Chasing the rainbow
Refugees and migrants approached Greek islands using overcrowded dinghy boats. Sometimes the sea was calm, sometimes it wasn’t. Sometimes there were laughters and relief, sometime there were just silence… and death was all around.
With over 3.770 estimated deaths, 2015 has been the deadliest year so far on record for migrants and refugees crossing the Mediterranean, trying to reach Europe.
Voluntary doctors tried to revive a man that has been brought in from the open sea earlier, by a volunteer life guard. The measures could not save him, he died on a beach on the north part of Lesvos island, Greece on the 30th of October 2015.
Early in the Summer of 2015 and with the big outbreak of the influx of refugees and migrants through Turkey on the Greek islands, local population wasn’t allowed to help by providing them with transportation, since it was considered to be illegal by the Greek government. As a result, people - including children and the elderly - have been forced to walk up to 70 kilometers in mid-summer to reach the city.
Later in the year, this practice ceased to exist after being characterized as inhumane. Volunteers as well as NGOs came to help and resolve this issue, even though other problems arose. Those of living inside a refugee camp.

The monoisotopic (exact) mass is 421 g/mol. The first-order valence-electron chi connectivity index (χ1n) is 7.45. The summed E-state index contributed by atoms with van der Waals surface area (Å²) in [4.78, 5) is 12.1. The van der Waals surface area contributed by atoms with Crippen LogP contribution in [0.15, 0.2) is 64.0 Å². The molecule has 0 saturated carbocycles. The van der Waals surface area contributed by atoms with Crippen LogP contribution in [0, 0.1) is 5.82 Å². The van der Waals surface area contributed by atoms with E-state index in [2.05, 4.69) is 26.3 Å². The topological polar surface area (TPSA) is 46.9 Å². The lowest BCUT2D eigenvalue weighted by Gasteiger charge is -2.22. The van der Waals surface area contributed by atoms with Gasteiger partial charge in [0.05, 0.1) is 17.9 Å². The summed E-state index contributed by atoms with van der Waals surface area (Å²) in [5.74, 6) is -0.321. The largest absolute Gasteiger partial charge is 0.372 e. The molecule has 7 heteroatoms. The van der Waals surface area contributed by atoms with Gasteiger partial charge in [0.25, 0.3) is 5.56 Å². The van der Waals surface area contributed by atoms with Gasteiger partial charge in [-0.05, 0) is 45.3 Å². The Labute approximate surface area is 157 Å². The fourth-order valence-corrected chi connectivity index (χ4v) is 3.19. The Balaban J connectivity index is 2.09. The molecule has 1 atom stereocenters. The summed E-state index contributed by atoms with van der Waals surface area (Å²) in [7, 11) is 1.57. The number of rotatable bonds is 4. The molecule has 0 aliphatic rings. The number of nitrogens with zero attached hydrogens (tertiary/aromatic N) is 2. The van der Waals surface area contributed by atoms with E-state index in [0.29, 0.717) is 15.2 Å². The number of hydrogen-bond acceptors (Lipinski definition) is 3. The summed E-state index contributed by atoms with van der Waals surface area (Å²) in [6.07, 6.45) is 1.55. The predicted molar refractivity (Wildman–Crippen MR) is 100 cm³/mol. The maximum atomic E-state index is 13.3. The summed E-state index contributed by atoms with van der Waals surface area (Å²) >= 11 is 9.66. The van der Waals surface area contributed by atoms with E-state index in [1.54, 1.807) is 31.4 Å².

Life in the camps on the Greek islands is unbearable. On one hand due to overcrowding and on the other hand due to the unwillingness or incompetence of the authorities to manage the situation.The number of refugees and migrants arriving on the Greek islands every day, far exceeds the maximum capacity of the camps, resulting in the creation of an informal "village" built by tents and makeshift shelters outside of it. Difficulties in food distribution, failure to meet basic needs such as running water and toilets are some of the daily problems refugees face.
On the island of Kos, things were a bit different. There was no official camp and refugees and migrants were forced to set up tents in the city center and around the Police station or found shelter in an old abandoned hotel on the outskirts of the city.
At the hotel, food distribution and any assistance necessary, was provided entirely by volunteers and NGOs.
Waiting for a place on the ship to Athens was a long and arduous process and could take days to weeks to accomplish this goal.
Those who left the islands behind, have now begun to see Athens slowly emerge on the horizon, as the ship prepares to reach port. They are now equipped with supplies of joy and hope. Supplies necessary for the long and difficult journey ahead.